It is, of course, it is a very, very common practice. But I have also realized that this is something that works in the favor of the caretakers of these animals and the animals themselves, because when these animals have been rescued from very difficult conditions, and they're going into sanctuary, there is usually no money to actually pay the vet. So, even though they want to help, they will do the bare minimum, because they don't have the resources or the funds to actually do what is necessary. So, it does work to the benefit of the animal. So, it works both ways. Somehow, it's come together in a way that it's assisting. And, of course, there are many cases that, either way, they will do what they seem to feel that is necessary, and the funds will come later. And that's fine and admirable as well. But it is beautiful that, I don't know what the case was with this vet, but it did feel to me that his response was, "I don't want to give antibiotics to such a weak animal." So, that was a really, really, really great response on his part. I was very happy to hear that.
Will Falconer 15:58
Beautiful. So, I suspect urinary tracts come up sometimes in your work. Correct? We have that all the time in the domestic cat, and unfortunately, it's usually a management issue with the domestic cats, eating dry food and that sort of thing, but I think you've seen something in that realm as well, right?
Eleni Gkikakis 16:18
Yes, I have. And surprise, surprise, this is the example that I have had in a wild pride. Female lioness.
Will Falconer 16:26
Eleni Gkikakis 16:27
I know. And it was quite a surprise. Now, when we say "wild" about lions, they do live in the wild, they do mate, they do hunt, but there are fences at some point to keep humans out, or animals out, depends on how people see it. So, there was this monitoring team in a reserve, and there was this wild-roaming pride and there was a lioness that had cubs for about two months at that time. And one of the drivers was calling me, somebody I had met, and people have my number and they call me, and he said, "You know, there is this lioness, she's wild, there's no chance there's anything to be done. But if you have any idea, it just looks to me like she cannot pee." I was like, "A wild lioness?" It just felt... But I also had in my mind that she's a mother, so maybe something might have gone wrong and people have not noticed it. She's hiding her cubs.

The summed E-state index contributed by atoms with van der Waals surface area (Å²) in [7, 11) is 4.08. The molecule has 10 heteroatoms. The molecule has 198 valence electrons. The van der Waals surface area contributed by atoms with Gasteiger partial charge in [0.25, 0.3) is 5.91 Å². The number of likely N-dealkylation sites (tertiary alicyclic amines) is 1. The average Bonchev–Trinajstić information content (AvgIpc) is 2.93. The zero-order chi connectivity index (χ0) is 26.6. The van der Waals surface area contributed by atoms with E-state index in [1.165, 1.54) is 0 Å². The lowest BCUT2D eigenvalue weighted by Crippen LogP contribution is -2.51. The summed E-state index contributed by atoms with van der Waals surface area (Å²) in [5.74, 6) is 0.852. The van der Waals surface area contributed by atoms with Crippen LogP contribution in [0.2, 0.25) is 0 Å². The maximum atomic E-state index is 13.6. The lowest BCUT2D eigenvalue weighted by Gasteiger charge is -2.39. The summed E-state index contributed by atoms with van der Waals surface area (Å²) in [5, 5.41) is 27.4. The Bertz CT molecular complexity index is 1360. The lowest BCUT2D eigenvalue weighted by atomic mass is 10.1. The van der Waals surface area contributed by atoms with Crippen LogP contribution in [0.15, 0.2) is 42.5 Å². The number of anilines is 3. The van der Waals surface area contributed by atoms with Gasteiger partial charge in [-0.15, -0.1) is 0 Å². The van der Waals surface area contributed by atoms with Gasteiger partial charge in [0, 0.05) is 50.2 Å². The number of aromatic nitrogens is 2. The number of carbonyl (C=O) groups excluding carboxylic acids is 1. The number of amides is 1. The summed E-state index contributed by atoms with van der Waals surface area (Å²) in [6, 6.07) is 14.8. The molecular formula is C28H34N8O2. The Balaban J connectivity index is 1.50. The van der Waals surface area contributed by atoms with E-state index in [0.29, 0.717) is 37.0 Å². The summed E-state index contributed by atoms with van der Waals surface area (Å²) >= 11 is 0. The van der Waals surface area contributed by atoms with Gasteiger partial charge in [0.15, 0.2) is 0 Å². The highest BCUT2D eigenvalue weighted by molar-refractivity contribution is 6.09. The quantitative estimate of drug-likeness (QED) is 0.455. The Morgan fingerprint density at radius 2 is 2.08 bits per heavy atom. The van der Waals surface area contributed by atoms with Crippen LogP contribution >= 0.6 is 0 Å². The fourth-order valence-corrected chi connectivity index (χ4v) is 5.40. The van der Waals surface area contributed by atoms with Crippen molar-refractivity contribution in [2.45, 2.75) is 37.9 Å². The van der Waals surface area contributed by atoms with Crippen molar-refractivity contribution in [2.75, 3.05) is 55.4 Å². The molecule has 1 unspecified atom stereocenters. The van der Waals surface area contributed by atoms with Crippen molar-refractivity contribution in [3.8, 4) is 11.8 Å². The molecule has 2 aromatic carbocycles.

Eleni Gkikakis 17:26
So, he did monitor her for quite a few hours and he did send me a few videos at that time and it did seem like she was walking, taking position to pee. I could not tell if she was actually peeing or not, she was in the grasses in the bushveld, but then she'd get up and she would move a little bit further and she would take position to pee again. And I was just asking from my friend, "You know, you just have to use your binoculars and see whatever it is that you can see and describe to me." And I was just asking him questions that, you know, we always—does she lick herself, does she seem to cry, does she frown, does she have an agonizing expression on her face? She's not happy. He was telling us, "She's not happy. She does pee on and off. But I don't think that she's actually peeing but," he said, "I cannot verify that because I can't see very well. And she's also become quite agitated with her cubs, like she doesn't want to be with them too much. She gets more upset when they go to nurse." She was just really agitated. And I did know that, because this was a big, famous reserve, I can't mention names, I'm afraid, you know.
Will Falconer 18:37
Eleni Gkikakis 18:38
And I know that there's another good thing, you know, if tourists see that something is off with an animal they become infuriated. And so, the reserve is feeling compelled to actually ask for assistance, even though humans are not supposed to interfere. And they don't, many times they don't. But they said that they would call the vet because this was a mother and she had cubs, and they were feeling that it is important for the conservation as well. But so, I did have, again, a very small window of time to see what is possibly happening.